LOS ANGELES (Reuters) - Miley Cyrus brings her wildly popular Hannah Montana character to U.S. movie theaters on Friday after a year of publicity that left fans and parents wondering if the 16-year-old Disney sensation might be growing up too fast.
First, there was the “Vanity Fair” cover shot last June in which Cyrus was draped only in a bed sheet. Parents complained that it was an inappropriate move for the schoolgirl star their young daughters idolize.
Then there were personal pictures of her leaked on the Internet showing a strip of her green bra. More recently, a snapshot of her making “slant eyes” prompted an Asian group to say it was “mocking and denigrating” to people of Asian descent.
She has apologized, said pictures were taken out of context and complained that the media were trying to turn her into Hollywood’s latest “bad girl.”
“I almost feel like people think of me as dumb,” said Cyrus, who recently created her own personal “Rumor Patrol” blog on MileyCyrus.com.
“I‘m like, I‘m smarter than you think. You know, I understand what you’re trying to do. It’s all a mind game and what not,” she said.
Cyrus, the daughter of country music singer Billy Ray Cyrus, spent her first 13 years in Tennessee.
In 2006 she landed a role on the Disney Channel’s “Hannah Montana,” a sitcom about a teenage girl named Miley Stewart who has a secret identity as rock star Hannah Montana.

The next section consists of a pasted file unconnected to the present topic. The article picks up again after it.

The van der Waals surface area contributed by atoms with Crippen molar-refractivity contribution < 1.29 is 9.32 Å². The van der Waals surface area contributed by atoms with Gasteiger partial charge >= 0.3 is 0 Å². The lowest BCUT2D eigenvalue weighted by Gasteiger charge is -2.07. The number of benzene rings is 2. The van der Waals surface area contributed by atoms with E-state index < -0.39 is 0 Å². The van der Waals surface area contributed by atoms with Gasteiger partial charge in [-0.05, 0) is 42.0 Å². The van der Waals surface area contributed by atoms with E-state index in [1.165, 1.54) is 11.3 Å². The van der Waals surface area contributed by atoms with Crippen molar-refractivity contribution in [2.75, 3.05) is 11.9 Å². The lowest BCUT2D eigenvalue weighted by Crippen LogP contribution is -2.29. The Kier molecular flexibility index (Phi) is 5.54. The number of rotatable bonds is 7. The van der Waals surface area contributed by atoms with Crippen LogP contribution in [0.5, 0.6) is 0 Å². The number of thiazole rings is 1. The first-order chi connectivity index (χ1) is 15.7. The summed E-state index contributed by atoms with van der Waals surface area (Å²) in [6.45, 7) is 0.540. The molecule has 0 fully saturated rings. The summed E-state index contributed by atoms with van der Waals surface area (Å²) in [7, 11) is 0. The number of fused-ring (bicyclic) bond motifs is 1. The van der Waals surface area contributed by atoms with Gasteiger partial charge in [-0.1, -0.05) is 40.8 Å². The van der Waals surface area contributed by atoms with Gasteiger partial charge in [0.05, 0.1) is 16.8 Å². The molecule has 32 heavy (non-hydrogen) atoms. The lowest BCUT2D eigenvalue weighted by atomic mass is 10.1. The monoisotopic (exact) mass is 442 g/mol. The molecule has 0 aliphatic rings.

Since then, Cyrus has sold more than 7 million albums, raked in $65 million at the box office with her concert film “Miley Cyrus/Hannah Montana: Best of Both Worlds Concert Tour 3-D,” and started her own fashion line.
In “Hannah Montana: The Movie,” Stewart’s father -- played by real-life dad Billy Ray -- takes her home to Tennessee for some ego downsizing after she gets swept up in the Hollywood fame game.
Back home, Hannah falls victim to an exploding birthday cake, sits on raw eggs and gets into a cat fight with supermodel Tyra Banks over a pair of designer shoes.
“It was a bit scary,” said Cyrus, “but it was fun.”
Cyrus said that in general, it is difficult being a kid in Disney’s stable of child stars because it leads to a squeaky-clean reputation that any teenage girl would find tough to measure up to.
“I feel like some people will almost think of me as a joke because of it,” she said.
As a result, she is now trying to move into more nuanced parts and put Hannah Montana behind her. Cyrus sees the new movie as a first step.
“The big reason I did the ‘Hannah Montana’ movie is because (film) is something I really want to do for the rest of my life,” she said.
Her next project is a movie based on a book that Nicolas Sparks -- the author of “A Walk to Remember,” “The Notebook,” and “Nights in Rodanthe” -- is writing and adapting for her.
“It’s more of an edgy role, which I‘m excited to do,” said Cyrus. “It’s really important to me that people think of me as a real artist.”
Editing by Bob Tourtellotte and Xavier Briand